And all this begins now with the hard work and commitment of many church members and staff. I thank everyone who has helped us get to this point and I thank all of you for your support, work and good humor as we begin this project. There will undoubtedly be some temporary changes in our typical operations. (For example, for a period of time this summer and fall, we will be out of our religious home - stay tuned for details!) Even so, this is an exciting new chapter for our church that has long been a beacon for progressive religious thought and practice here in Salem. And the next leg in our journey begins now, with a lot of preparations and packing. Here’s to a productive and energetic summer!
A longtime employee of the First Church passed away this last month, Mr. Rene St. Pierre. He turned 87 in January. Rene was more than just the longest running current staff member of the church. He was my friend.
Rene began work as a Sexton at the First Church in 1992. He used to tell me jokingly that he began working at the church just after “cuckoo” had left – except of course he didn’t just say “cuckoo;” he made the sound of a bird – with a big grin on his face. That was Rene: a man whose “default setting” seemed to be a gleam in his eye and a grin on his face.
I arrived in 1998 and both Rene and Al LaChapelle, the other sexton at the time, took it upon themselves to train me on how to operate and run an old New England church. And it was good they did, since there are no classes in divinity school on steam boilers, slate roofs, 1920’s wiring and grounds keeping. Along the way, I was regaled with memories about what it was like to fight in World War II in France (from Al) and in the Pacific (from Rene). I heard countless tales about growing up in Salem and being one of 19 children – and “lucky number 13” at that! And I was instructed on how to cook meatballs, clean tile floors with oven cleaner and who really to call at City Hall if I had a problem. Rene would always hold up a pencil to me and announce that the most important part of it was not the lead but the eraser. “Nobody’s perfect,” he would say. He made my first few years here much easier and far more amusing than they would have been otherwise.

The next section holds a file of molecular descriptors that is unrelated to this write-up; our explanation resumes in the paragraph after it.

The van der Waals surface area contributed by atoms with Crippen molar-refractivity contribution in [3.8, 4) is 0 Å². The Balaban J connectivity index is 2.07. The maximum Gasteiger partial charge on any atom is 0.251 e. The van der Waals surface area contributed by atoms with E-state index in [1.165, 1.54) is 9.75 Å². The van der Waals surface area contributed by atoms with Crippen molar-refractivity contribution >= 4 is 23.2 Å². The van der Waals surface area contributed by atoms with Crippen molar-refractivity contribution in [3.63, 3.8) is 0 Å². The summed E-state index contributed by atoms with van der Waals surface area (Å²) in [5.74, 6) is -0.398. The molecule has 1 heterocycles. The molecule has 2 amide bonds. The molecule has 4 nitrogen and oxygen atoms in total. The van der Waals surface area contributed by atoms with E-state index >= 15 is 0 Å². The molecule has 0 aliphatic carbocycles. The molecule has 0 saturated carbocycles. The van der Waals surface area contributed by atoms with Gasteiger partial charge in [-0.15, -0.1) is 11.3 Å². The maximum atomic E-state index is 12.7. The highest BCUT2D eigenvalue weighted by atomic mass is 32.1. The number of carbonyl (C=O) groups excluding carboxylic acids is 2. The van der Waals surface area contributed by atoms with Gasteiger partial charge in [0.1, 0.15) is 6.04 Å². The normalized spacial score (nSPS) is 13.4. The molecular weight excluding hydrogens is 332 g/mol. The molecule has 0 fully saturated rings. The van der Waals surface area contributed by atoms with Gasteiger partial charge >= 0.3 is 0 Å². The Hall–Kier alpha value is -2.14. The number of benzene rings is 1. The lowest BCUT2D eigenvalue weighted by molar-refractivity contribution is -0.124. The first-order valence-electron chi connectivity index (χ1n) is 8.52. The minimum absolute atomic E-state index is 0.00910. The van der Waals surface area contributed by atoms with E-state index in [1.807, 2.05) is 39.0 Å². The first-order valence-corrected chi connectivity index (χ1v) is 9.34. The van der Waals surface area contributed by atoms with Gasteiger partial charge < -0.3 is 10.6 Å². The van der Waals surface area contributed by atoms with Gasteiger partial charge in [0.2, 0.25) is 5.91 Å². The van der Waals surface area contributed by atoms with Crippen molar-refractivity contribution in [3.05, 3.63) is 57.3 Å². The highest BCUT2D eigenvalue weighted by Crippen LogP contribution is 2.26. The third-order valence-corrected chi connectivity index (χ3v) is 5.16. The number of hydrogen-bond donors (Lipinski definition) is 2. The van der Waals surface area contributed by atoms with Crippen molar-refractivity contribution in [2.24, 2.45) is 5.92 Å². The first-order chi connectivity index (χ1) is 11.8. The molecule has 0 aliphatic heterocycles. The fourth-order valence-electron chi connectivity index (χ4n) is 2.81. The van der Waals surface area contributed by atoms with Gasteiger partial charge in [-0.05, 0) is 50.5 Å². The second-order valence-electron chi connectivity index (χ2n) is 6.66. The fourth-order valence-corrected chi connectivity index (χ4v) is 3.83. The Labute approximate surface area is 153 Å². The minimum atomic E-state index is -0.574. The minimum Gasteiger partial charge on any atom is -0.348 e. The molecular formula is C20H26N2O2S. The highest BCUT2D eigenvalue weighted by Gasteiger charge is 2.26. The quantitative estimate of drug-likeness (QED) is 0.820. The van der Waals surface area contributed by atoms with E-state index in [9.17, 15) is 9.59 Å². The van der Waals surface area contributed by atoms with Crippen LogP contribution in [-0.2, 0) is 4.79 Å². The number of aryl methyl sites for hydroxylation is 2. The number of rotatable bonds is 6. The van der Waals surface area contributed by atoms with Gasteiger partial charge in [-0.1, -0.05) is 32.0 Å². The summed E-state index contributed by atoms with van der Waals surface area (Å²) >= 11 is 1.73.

Rene retired as our Church Sexton (a title that means “Caretaker of Sacred Objects”) about ten years ago, but he wasn’t done yet. We had a need for someone who would arrive at the church early on school mornings to ensure the heat was on and stairs were shoveled for Henny Penny, our nursery school. Rene accepted the challenge and opportunity with relish. He loved welcoming the youngest members of our community to their school and they loved him back. Each morning he would greet them as they arrived for school and then, once everyone was in, he would always head upstairs and bid them adieu before he left for the day.